KANSAS CITY, Mo. – Justin Houston arrived hours before he was required to Sunday night.
While the Indianapolis Colts trainers set up the sideline for a prime-time showdown against the undefeated Kansas City Chiefs, Houston toured his NFL home for the first eight years of his career alone with his thoughts.
“It just brought back memories really,” Houston said later in the postgame locker room. “No emotions, just memories. As I walked the field, I was just thinking about plays I made while I was here. That was the most important thing.”
With the game on the line in the fourth quarter, the veteran defensive end made an indelible memory in his new home.
Houston ran down Kansas City running back Damien Williams from the backside on fourth-and-1 at the Chiefs’ 34-yard line and dropped him for a loss.
The Colts took over with 5:06 remaining, and after a six-play drive that drained all three of the home team’s timeouts, Adam Vinatieri kicked a 29-yard field goal that clinched a 19-13 victory to shock the pro football world.
Well, at least outside of the 53 men inside Indianapolis’ locker room.
“We were hungry,” Colts head coach Frank Reich said. “We were hungry all week. I know that is not uncommon, but there was something different about this week. I think we all felt it. I could feel it. It was palpable.
“We just walked in here with a lot of confidence. Last night, in our meetings, I cannot even explain what happened in our meetings last night. The feeling amongst the team when we walked into this stadium, when we were out in pregame, there was just an air of confidence and belief that we would do what we did today.”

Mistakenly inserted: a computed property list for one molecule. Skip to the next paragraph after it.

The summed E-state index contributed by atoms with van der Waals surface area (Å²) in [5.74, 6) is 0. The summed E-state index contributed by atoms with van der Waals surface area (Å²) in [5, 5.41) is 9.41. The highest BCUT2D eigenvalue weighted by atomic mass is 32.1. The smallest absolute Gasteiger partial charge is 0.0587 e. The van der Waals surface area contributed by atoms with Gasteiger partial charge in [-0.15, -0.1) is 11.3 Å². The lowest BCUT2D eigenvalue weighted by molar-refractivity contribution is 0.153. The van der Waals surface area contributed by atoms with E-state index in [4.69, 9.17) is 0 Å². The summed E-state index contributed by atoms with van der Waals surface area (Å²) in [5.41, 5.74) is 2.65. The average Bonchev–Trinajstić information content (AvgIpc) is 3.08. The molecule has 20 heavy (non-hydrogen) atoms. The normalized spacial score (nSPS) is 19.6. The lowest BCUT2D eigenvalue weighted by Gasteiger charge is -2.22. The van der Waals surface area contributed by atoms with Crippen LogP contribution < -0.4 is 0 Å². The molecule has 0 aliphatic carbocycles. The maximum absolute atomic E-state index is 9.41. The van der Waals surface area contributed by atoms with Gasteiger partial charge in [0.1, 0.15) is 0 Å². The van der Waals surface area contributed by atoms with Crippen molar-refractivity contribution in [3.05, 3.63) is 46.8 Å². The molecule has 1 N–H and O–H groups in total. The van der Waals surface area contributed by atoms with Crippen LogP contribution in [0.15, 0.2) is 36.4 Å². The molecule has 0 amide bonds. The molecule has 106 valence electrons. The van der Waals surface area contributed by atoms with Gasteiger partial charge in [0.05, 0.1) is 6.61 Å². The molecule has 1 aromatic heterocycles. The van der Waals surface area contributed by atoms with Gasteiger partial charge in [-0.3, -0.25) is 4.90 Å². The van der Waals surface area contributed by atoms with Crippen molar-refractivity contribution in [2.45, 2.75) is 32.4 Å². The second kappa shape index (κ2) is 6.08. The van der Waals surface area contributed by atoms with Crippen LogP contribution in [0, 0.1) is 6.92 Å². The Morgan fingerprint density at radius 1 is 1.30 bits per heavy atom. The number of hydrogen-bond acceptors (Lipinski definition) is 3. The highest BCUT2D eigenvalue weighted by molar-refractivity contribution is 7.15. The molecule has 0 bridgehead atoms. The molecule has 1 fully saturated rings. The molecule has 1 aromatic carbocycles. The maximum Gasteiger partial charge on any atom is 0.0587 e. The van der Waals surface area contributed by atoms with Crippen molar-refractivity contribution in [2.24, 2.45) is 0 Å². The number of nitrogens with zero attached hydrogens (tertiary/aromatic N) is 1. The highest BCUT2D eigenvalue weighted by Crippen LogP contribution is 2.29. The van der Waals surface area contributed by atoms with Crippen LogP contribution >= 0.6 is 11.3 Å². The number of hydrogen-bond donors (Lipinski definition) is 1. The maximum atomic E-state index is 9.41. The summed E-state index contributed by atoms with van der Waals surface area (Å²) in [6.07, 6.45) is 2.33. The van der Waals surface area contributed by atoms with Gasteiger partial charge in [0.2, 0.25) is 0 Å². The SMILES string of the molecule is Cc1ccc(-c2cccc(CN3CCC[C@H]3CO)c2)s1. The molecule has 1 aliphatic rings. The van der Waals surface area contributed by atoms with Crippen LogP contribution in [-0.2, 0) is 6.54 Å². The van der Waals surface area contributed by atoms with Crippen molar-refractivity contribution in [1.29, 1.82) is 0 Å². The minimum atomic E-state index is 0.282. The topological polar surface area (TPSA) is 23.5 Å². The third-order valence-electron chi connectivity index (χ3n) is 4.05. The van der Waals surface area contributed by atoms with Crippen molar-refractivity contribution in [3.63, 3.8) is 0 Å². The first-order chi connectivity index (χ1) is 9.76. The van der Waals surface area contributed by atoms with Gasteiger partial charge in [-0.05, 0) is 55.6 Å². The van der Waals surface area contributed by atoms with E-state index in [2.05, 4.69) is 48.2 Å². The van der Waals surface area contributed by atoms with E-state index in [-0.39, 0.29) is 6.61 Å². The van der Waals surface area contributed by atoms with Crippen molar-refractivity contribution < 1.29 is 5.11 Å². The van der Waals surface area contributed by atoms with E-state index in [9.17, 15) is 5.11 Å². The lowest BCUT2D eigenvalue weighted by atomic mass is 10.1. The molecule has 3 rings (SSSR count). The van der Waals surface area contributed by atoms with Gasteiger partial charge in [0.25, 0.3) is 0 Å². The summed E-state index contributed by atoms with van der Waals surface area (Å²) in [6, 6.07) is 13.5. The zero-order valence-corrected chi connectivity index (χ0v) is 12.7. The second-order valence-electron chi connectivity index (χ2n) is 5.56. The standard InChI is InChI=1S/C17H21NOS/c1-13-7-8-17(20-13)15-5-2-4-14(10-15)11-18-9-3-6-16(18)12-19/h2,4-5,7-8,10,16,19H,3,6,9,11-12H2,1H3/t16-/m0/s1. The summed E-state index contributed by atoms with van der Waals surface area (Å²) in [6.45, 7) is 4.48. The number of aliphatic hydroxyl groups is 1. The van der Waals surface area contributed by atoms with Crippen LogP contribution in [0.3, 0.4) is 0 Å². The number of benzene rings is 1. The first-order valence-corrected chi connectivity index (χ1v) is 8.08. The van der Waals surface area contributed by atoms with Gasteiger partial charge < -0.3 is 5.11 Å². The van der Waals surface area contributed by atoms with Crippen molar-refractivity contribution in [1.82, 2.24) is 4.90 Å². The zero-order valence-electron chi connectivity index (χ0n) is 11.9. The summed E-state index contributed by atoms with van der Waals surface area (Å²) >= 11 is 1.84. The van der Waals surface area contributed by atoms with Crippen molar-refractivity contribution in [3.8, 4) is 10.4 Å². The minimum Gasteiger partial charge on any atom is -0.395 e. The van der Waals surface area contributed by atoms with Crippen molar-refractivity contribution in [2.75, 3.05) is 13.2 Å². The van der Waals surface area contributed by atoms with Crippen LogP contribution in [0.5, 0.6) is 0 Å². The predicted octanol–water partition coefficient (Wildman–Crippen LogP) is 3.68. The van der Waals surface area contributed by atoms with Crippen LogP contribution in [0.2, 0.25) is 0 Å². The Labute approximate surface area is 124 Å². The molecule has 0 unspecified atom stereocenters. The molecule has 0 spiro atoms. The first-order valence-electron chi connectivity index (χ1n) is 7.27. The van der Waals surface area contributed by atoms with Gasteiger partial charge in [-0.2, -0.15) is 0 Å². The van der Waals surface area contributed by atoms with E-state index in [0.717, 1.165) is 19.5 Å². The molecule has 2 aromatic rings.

What Indianapolis (3-2) did had never been done before in the two seasons Patrick Mahomes has been the Chiefs’ quarterback.
Prior to Sunday night, a Mahomes-led Kansas City offense had never scored fewer than 26 points. Only the Los Angeles Chargers, in a win at Arrowhead Stadium last December, had ever scored less than 30 points and beaten the Chiefs.
That all changed after the first minute of the second quarter Sunday.
Mahomes completed a 27-yard touchdown pass to Byron Pringle that was a classic example of his Michael Jordan-like impact on the game. Flushed from the pocket, the quarterback rolled out to his right.
He dodged a couple of defenders and then, while still on the run, threw the ball back across his body into the end zone. By that time, Pringle had shaken free, and he made an easy touchdown catch.
The score put Kansas City (4-1) ahead 10-7 with 14:08 remaining in the first half, and it was the kind of play that can defeat a defense’s spirit.
The Colts were galvanized.
“That was a great throw,” linebacker Anthony Walker said, noting some players on the sideline were frustrated after the play. “Not many quarterbacks in this league can make that throw, and I knew that if he had to make that throw all night tonight, we’d be fine. And I knew our DBs would respond. We were able to make some plays tonight.”
That’s an understatement.
The Chiefs scored just three points the rest of the way – on a 36-yard Harrison Butker field goal with 1:16 remaining. Four of Kansas City’s next six possessions, not counting a kneel down just before halftime, ended with a punt.
The other two? A fumble caused by safety George Odum’s punchout and Houston’s fourth-down stop.
Mahomes finished 22-of-39 for 321 yards, but he was sacked four times – one more than his season total entering this week.